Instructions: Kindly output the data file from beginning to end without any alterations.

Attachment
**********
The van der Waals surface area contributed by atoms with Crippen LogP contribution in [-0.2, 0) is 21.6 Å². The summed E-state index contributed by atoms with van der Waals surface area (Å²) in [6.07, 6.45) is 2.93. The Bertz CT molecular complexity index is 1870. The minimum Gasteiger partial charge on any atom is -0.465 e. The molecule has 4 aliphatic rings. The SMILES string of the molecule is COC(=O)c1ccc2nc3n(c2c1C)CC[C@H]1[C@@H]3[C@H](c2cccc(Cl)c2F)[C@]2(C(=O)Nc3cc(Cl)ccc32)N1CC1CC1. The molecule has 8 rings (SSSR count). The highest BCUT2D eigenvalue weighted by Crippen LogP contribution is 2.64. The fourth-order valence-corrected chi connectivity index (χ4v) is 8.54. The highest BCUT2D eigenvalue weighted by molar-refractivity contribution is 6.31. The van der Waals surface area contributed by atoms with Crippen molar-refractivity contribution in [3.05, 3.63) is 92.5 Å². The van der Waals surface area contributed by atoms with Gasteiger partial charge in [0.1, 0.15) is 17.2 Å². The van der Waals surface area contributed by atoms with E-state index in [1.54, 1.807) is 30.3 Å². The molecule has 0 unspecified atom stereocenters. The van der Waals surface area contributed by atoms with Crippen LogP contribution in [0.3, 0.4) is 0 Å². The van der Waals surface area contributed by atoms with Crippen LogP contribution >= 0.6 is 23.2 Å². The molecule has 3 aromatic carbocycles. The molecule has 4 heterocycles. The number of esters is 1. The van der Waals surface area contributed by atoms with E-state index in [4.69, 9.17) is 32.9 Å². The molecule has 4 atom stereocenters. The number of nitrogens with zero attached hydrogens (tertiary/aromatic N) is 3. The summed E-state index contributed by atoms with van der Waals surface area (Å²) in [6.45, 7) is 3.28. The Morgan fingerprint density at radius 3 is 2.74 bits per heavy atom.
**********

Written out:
The van der Waals surface area contributed by atoms with Crippen LogP contribution in [-0.2, 0) is 21.6 Å². The summed E-state index contributed by atoms with van der Waals surface area (Å²) in [6.07, 6.45) is 2.93. The Bertz CT molecular complexity index is 1870. The minimum Gasteiger partial charge on any atom is -0.465 e. The molecule has 4 aliphatic rings. The SMILES string of the molecule is COC(=O)c1ccc2nc3n(c2c1C)CC[C@H]1[C@@H]3[C@H](c2cccc(Cl)c2F)[C@]2(C(=O)Nc3cc(Cl)ccc32)N1CC1CC1. The molecule has 8 rings (SSSR count). The highest BCUT2D eigenvalue weighted by Crippen LogP contribution is 2.64. The fourth-order valence-corrected chi connectivity index (χ4v) is 8.54. The highest BCUT2D eigenvalue weighted by molar-refractivity contribution is 6.31. The van der Waals surface area contributed by atoms with Crippen molar-refractivity contribution in [3.05, 3.63) is 92.5 Å². The van der Waals surface area contributed by atoms with Gasteiger partial charge in [0.1, 0.15) is 17.2 Å². The van der Waals surface area contributed by atoms with E-state index in [1.54, 1.807) is 30.3 Å². The molecule has 0 unspecified atom stereocenters. The van der Waals surface area contributed by atoms with Crippen LogP contribution in [0.3, 0.4) is 0 Å². The van der Waals surface area contributed by atoms with Crippen LogP contribution >= 0.6 is 23.2 Å². The molecule has 3 aromatic carbocycles. The molecule has 4 heterocycles. The number of esters is 1. The van der Waals surface area contributed by atoms with E-state index in [4.69, 9.17) is 32.9 Å². The molecule has 4 atom stereocenters. The number of nitrogens with zero attached hydrogens (tertiary/aromatic N) is 3. The summed E-state index contributed by atoms with van der Waals surface area (Å²) in [6.45, 7) is 3.28. The Morgan fingerprint density at radius 3 is 2.74 bits per heavy atom.